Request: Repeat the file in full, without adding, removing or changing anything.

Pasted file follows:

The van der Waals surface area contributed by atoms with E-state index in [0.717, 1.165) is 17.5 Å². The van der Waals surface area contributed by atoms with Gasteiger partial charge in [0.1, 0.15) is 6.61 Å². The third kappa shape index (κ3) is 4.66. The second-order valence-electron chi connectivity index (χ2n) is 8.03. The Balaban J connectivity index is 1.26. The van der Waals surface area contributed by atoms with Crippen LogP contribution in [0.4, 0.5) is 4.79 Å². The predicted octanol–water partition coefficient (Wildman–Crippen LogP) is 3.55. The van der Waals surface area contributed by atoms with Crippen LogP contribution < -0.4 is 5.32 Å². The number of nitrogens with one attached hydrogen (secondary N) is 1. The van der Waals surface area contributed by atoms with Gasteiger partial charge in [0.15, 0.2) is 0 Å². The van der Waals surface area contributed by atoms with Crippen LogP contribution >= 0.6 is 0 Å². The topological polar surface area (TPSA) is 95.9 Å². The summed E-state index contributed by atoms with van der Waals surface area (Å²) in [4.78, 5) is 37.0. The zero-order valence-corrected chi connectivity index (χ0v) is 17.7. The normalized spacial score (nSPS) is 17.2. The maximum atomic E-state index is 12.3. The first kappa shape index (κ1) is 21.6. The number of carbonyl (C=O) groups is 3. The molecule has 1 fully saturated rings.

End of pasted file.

The van der Waals surface area contributed by atoms with E-state index in [0.717, 1.165) is 17.5 Å². The van der Waals surface area contributed by atoms with Gasteiger partial charge in [0.1, 0.15) is 6.61 Å². The third kappa shape index (κ3) is 4.66. The second-order valence-electron chi connectivity index (χ2n) is 8.03. The Balaban J connectivity index is 1.26. The van der Waals surface area contributed by atoms with Crippen LogP contribution in [0.4, 0.5) is 4.79 Å². The predicted octanol–water partition coefficient (Wildman–Crippen LogP) is 3.55. The van der Waals surface area contributed by atoms with Crippen LogP contribution < -0.4 is 5.32 Å². The number of nitrogens with one attached hydrogen (secondary N) is 1. The van der Waals surface area contributed by atoms with Gasteiger partial charge in [0.15, 0.2) is 0 Å². The van der Waals surface area contributed by atoms with Crippen LogP contribution >= 0.6 is 0 Å². The topological polar surface area (TPSA) is 95.9 Å². The summed E-state index contributed by atoms with van der Waals surface area (Å²) in [4.78, 5) is 37.0. The zero-order valence-corrected chi connectivity index (χ0v) is 17.7. The normalized spacial score (nSPS) is 17.2. The maximum atomic E-state index is 12.3. The first kappa shape index (κ1) is 21.6. The number of carbonyl (C=O) groups is 3. The molecule has 1 fully saturated rings.